Trick to store 1030 in a byte?
Hey guys. So, I am writing an emulator for a cpu similar to a 6502. I have a byte array of size 8192 for the memory. Now, if I need to store a memory address in memory, once i get to 127, im screwed right? Because if a byte goes from -128 to 127, i cant store my memory address of 1030. So... i am trying to figure out how to do this. I assume I would have to use some sort of flag and do some special stuff to make it work, but im wondering how a real cpu would do it. This is of course supposed to be an emulator so I would like to do it the way the cpu does instead of cheat and use an int array. If anyone can shed some light on this for me, it would be greatly appreciated. Thanks for reading and replying!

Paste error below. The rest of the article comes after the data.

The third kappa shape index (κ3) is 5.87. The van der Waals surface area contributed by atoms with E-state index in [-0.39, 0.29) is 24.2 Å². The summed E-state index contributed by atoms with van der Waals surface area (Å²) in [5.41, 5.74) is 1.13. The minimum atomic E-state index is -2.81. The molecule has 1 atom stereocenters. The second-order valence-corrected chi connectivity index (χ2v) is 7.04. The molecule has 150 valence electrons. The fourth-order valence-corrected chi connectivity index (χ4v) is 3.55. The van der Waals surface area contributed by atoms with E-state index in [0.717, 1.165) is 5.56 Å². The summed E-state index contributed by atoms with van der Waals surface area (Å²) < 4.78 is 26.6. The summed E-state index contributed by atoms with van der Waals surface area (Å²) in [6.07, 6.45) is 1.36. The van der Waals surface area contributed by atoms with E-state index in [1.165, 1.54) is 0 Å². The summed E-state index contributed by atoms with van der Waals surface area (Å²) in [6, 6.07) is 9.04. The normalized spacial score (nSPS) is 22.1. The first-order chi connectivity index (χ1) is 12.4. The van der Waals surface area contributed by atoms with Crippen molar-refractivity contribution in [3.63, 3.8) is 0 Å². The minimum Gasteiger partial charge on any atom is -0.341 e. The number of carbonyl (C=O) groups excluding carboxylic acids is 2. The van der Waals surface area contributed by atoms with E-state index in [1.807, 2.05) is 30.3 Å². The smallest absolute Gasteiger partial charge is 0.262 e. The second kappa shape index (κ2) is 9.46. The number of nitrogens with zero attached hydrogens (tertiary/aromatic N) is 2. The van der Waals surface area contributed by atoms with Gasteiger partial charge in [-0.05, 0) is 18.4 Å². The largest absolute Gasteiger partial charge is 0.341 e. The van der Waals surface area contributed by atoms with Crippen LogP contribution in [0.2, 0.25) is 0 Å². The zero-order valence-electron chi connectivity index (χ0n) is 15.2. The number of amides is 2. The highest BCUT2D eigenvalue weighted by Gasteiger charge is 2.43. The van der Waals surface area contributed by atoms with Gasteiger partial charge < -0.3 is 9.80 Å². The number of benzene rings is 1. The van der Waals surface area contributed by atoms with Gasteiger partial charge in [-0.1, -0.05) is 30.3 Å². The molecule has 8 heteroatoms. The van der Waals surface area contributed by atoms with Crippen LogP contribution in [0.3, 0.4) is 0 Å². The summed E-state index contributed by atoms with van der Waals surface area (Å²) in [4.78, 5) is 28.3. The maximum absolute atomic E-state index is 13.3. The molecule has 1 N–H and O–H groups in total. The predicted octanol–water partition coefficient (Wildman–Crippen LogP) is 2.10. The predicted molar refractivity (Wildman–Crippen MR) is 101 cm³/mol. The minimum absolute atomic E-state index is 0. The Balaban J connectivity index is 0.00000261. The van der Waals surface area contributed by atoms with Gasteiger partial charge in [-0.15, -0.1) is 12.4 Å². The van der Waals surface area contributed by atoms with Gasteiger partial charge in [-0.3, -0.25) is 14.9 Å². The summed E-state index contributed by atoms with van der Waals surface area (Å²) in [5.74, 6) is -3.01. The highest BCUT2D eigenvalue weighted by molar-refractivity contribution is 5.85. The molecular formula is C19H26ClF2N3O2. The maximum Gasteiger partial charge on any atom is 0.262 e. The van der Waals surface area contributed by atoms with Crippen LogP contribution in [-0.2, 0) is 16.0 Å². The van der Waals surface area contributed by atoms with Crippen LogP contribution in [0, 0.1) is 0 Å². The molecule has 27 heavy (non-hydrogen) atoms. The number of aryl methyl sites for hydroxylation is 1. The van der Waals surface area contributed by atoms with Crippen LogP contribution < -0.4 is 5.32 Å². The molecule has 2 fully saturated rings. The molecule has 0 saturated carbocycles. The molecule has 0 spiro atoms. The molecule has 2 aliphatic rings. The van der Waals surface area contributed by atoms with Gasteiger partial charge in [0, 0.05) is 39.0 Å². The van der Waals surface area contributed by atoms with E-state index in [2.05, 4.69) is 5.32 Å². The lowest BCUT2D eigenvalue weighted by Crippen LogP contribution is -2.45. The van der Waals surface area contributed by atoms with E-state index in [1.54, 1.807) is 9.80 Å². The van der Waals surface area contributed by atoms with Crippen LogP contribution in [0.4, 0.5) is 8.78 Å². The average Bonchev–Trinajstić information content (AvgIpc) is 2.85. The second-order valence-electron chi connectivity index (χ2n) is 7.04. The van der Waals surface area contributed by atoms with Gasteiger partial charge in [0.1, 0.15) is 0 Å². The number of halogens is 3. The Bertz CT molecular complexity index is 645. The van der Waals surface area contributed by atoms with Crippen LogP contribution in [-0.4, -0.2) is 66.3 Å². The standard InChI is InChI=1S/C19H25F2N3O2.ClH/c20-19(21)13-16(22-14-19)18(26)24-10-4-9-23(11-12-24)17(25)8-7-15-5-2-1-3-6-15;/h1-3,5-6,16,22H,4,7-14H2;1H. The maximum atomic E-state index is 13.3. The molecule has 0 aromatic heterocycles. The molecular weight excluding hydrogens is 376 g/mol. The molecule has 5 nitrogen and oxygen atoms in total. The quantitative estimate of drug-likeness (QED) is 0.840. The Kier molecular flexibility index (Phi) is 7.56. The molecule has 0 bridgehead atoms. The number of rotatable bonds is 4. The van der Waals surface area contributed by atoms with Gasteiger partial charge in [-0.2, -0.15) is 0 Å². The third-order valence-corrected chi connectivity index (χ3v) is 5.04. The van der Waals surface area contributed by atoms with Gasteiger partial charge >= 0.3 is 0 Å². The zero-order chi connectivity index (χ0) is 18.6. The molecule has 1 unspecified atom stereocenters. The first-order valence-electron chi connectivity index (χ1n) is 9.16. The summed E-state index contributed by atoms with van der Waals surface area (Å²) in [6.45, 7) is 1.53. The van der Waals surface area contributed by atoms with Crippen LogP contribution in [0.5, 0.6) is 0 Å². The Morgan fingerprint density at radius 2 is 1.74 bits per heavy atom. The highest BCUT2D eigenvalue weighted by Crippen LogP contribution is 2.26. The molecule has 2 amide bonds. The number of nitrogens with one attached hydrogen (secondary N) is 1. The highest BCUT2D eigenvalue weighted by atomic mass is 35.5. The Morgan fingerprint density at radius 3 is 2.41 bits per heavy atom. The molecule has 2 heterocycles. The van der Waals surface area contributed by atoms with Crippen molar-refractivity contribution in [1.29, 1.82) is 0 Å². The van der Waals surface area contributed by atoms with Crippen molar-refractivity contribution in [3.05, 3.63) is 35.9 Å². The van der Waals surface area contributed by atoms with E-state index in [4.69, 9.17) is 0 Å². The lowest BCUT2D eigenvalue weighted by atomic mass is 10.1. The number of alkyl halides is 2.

Re: Trick to store 1030 in a byte?
Sorry, I don't know anything about a "real" 6502 compiler or assembler. But however you slice it or dice it a byte is only going to hold 256 distinct values. If you want to address >256 memory locations you will have to represent them as two bytes.
Too many years ago I used an Archimedes computer which happily addressed an address space of 2^32 locations (a big deal in those days) - but it used a 27 bit address bus! What it did was specify addresses using an address + offset. This baroque arrangement was hidden from the C/C++ programmer except for the detail that structs were (for efficiency) aligned on four byte boundries (so the offsets weren't needed). Google will probably reveal how the 6502 did things.